The Curious Terms For ‘Sun Shower’ From Around The World

Is the Devil beating his wife, or is it a fox’s wedding? Just about every culture on Earth has a whimsical folkloric take on what it means when it rains on a sunny day.
young girl dancing in a sun shower

Pineapple rain. The wolves are marrying. The hyena is giving birth. The Devil is doing…something.

Or maybe it’s just a perfectly normal meteorological condition that happens when the clouds part during a rainstorm?

The truth is always a little more boring than the colorful myths and allegories we come up with, but one thing that does baffle and perplex us is just how many ways there are to describe a sun shower. Almost every culture has an expression for this woven into its folklore, and it’s one of five universal behaviors that made it on to this list of “eerily specific things every human does the same.” The variety of weather idioms for “sun shower” is inexhaustible, but most of them center around similar themes.

In the United States, it’s usually a variation on “the Devil’s beating his wife.” As with most folk expressions, it’s impossible to say for sure where this originated, but some say that it’s because the Devil is angry at God’s gorgeous sunshine, so he takes his anger out on his wife, and her tears are the rain. This is an expression that you’ll generally only hear in the Southeastern portion of the United States. Some people in Tennessee say that “the Devil’s kissing his wife,” and still other variants insist that “the Devil’s chasing his wife for burning up the rice.” You can even trace this trope to Haiti, where you might hear that the Devil is beating his wife for putting too much salt in his food.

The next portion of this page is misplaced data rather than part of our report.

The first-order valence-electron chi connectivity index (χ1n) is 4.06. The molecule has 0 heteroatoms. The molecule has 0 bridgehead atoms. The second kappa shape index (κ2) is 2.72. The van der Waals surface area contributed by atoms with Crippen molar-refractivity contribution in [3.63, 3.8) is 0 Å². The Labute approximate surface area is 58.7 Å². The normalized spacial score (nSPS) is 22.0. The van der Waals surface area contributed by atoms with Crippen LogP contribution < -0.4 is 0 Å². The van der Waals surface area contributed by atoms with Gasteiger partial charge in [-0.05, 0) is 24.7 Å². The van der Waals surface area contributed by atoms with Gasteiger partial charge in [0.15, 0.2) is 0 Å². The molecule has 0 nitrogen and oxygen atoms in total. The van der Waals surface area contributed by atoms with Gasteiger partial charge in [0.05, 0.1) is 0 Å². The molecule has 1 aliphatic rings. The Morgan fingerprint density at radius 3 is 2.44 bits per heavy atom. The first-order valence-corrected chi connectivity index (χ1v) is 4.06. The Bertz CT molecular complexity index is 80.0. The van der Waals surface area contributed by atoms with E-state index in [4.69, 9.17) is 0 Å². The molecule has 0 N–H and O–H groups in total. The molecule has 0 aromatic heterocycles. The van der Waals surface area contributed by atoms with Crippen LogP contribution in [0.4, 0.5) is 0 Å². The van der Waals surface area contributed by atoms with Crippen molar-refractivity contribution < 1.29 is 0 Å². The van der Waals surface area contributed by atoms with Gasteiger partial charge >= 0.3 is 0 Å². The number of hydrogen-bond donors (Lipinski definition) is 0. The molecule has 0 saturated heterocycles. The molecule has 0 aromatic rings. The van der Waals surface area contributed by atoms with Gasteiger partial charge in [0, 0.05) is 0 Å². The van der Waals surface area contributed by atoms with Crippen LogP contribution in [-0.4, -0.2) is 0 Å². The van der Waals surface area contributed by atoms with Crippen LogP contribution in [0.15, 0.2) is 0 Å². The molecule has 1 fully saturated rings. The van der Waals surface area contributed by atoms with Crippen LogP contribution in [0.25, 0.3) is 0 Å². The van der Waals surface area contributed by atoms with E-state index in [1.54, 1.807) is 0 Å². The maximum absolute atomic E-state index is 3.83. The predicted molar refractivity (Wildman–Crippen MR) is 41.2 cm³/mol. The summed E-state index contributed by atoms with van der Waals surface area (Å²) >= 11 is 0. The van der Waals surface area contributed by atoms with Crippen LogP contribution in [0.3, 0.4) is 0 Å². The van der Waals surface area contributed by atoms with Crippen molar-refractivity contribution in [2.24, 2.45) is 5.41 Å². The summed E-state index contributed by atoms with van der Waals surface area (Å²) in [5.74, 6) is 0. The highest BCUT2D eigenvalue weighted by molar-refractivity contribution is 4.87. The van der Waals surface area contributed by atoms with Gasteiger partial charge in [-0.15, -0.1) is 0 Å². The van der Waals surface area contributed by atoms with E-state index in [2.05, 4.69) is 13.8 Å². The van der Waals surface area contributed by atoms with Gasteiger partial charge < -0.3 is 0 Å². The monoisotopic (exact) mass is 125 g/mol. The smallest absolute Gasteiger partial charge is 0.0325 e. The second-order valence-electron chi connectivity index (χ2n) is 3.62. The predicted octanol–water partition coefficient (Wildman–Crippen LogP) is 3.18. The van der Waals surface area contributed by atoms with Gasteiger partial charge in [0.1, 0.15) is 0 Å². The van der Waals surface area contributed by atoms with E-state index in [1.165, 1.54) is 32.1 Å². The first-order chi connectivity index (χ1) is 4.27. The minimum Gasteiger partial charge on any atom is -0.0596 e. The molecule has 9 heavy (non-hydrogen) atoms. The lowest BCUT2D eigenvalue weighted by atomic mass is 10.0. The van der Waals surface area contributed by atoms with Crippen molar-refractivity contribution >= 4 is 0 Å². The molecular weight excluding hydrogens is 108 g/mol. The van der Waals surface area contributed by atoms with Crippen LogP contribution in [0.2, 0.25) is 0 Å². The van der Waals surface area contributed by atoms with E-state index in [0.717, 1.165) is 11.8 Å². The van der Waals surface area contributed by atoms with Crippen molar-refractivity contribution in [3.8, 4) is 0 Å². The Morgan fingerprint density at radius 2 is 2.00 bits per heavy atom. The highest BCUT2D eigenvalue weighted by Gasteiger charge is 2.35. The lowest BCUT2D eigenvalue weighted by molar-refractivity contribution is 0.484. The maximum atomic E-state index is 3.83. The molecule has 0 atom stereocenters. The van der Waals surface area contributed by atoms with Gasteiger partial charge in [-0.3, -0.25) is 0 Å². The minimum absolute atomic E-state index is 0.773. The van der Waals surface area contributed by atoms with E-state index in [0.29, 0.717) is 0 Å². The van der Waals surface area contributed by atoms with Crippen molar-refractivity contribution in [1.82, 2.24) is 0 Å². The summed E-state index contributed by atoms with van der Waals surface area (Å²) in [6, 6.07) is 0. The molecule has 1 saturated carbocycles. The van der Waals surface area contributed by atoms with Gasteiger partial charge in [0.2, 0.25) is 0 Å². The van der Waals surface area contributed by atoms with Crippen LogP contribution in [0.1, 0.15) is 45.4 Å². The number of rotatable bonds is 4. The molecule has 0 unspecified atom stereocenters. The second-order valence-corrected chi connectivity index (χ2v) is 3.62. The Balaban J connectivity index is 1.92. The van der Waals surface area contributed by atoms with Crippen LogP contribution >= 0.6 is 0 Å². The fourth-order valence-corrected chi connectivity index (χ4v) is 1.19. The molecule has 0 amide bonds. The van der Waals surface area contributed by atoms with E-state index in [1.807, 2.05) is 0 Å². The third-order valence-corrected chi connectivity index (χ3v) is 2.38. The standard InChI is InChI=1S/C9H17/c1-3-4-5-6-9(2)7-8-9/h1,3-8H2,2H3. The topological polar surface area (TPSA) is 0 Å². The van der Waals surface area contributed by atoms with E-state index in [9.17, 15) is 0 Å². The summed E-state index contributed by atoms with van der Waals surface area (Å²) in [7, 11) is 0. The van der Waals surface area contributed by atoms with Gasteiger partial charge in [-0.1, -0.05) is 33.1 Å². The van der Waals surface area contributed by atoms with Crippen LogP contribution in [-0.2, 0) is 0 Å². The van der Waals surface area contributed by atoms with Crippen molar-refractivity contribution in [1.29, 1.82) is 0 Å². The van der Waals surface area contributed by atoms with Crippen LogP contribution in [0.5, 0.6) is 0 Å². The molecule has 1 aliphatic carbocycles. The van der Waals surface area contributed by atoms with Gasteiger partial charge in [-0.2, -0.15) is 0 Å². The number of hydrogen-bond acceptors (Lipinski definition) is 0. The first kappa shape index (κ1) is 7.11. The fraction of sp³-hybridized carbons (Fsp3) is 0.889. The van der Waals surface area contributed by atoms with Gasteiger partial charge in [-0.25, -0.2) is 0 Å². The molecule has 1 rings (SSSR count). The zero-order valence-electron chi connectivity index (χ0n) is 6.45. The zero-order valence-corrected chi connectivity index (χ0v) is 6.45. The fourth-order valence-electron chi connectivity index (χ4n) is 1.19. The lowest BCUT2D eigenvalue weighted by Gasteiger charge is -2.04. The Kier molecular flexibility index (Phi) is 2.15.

In other parts of the world, weather idioms for sun showers indicate that there’s an animal wedding of some sort. “Fox’s wedding” is probably the most popular variation of this, but you might also hear of a fox marrying a tiger, or perhaps a Korean version in which a lovelorn fox was in love with a tiger and cried when the tiger married someone else. In Japan, this takes on a slightly more spiritual meaning when it takes the form of a “kitsune’s wedding.” Kitsune are the magical, trickster fox spirits associated with the Shinto tradition. No one knows for sure how kitsune came to be associated with sun showers, but one such myth is that the kitsune summoned the rain to hide their wedding ceremony. No matter how you arrange the marriage, the underlying theme is sort of the same: some trickery is afoot that contradicts the natural order of things.

In 1998, an assistant professor of linguistics at Harvard University made an attempt to compile a comprehensive list of expressions for “sun shower,” and the responses were overwhelming. Here are a few selections:

Armenian: The wolf is giving birth on the mountain

Cape Verdean: The groom has eaten unheated food

Catalan: The witches comb their hair

English: The Devil’s beating his wife with a codfish

Finnish: A wedding is being celebrated in Hades

German: The Devil has a parish fair

Greek: The poor are getting married

Hindi: The jackal’s wedding

Polish: The witch is making butter

Portuguese: The witches are making soft bread

Spanish: The rabbits are giving birth

Zulu: Monkey’s wedding

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